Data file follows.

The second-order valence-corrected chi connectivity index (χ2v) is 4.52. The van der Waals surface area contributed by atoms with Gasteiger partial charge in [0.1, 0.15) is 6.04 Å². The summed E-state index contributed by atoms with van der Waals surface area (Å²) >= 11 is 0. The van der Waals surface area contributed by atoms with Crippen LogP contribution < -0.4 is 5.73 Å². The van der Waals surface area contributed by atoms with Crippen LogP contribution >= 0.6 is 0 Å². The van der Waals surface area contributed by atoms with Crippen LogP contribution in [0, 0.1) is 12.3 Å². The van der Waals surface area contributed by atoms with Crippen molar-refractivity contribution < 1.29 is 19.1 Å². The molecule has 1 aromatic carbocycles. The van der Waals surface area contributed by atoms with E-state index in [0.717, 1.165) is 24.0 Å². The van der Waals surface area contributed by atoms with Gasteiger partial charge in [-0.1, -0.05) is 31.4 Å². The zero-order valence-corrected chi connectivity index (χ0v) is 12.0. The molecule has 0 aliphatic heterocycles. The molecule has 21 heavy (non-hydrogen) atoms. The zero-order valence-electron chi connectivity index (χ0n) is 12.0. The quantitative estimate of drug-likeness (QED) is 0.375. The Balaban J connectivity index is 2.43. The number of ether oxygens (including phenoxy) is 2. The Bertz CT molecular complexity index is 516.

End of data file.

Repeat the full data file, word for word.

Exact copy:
The second-order valence-corrected chi connectivity index (χ2v) is 4.52. The van der Waals surface area contributed by atoms with Gasteiger partial charge in [0.1, 0.15) is 6.04 Å². The summed E-state index contributed by atoms with van der Waals surface area (Å²) >= 11 is 0. The van der Waals surface area contributed by atoms with Crippen LogP contribution < -0.4 is 5.73 Å². The van der Waals surface area contributed by atoms with Crippen LogP contribution >= 0.6 is 0 Å². The van der Waals surface area contributed by atoms with Crippen LogP contribution in [0, 0.1) is 12.3 Å². The van der Waals surface area contributed by atoms with Crippen molar-refractivity contribution < 1.29 is 19.1 Å². The molecule has 1 aromatic carbocycles. The van der Waals surface area contributed by atoms with E-state index in [0.717, 1.165) is 24.0 Å². The van der Waals surface area contributed by atoms with Gasteiger partial charge in [-0.1, -0.05) is 31.4 Å². The zero-order valence-corrected chi connectivity index (χ0v) is 12.0. The molecule has 0 aliphatic heterocycles. The molecule has 21 heavy (non-hydrogen) atoms. The zero-order valence-electron chi connectivity index (χ0n) is 12.0. The quantitative estimate of drug-likeness (QED) is 0.375. The Balaban J connectivity index is 2.43. The number of ether oxygens (including phenoxy) is 2. The Bertz CT molecular complexity index is 516.